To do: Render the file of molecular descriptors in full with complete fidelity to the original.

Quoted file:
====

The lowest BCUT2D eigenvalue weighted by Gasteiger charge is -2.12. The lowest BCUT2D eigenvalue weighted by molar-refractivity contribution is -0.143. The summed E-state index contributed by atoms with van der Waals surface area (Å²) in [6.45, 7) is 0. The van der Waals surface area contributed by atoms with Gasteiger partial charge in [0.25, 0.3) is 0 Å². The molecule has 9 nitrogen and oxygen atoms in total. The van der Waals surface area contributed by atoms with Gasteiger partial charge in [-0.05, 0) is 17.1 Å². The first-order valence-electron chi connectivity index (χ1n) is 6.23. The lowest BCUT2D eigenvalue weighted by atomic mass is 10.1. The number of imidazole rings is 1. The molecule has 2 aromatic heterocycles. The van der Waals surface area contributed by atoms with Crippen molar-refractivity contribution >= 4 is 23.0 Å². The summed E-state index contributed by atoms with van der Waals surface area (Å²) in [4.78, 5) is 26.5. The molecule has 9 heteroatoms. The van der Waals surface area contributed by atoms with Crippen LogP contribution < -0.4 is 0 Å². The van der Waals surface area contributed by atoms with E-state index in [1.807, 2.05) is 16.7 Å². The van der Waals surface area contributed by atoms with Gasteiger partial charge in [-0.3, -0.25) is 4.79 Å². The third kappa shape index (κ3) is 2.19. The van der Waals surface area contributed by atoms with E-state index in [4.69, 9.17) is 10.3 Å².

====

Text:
The lowest BCUT2D eigenvalue weighted by Gasteiger charge is -2.12. The lowest BCUT2D eigenvalue weighted by molar-refractivity contribution is -0.143. The summed E-state index contributed by atoms with van der Waals surface area (Å²) in [6.45, 7) is 0. The van der Waals surface area contributed by atoms with Gasteiger partial charge in [0.25, 0.3) is 0 Å². The molecule has 9 nitrogen and oxygen atoms in total. The van der Waals surface area contributed by atoms with Gasteiger partial charge in [-0.05, 0) is 17.1 Å². The first-order valence-electron chi connectivity index (χ1n) is 6.23. The lowest BCUT2D eigenvalue weighted by atomic mass is 10.1. The number of imidazole rings is 1. The molecule has 2 aromatic heterocycles. The van der Waals surface area contributed by atoms with Crippen molar-refractivity contribution >= 4 is 23.0 Å². The summed E-state index contributed by atoms with van der Waals surface area (Å²) in [4.78, 5) is 26.5. The molecule has 9 heteroatoms. The van der Waals surface area contributed by atoms with Crippen LogP contribution < -0.4 is 0 Å². The van der Waals surface area contributed by atoms with E-state index in [1.807, 2.05) is 16.7 Å². The van der Waals surface area contributed by atoms with Gasteiger partial charge in [-0.3, -0.25) is 4.79 Å². The third kappa shape index (κ3) is 2.19. The van der Waals surface area contributed by atoms with E-state index in [4.69, 9.17) is 10.3 Å².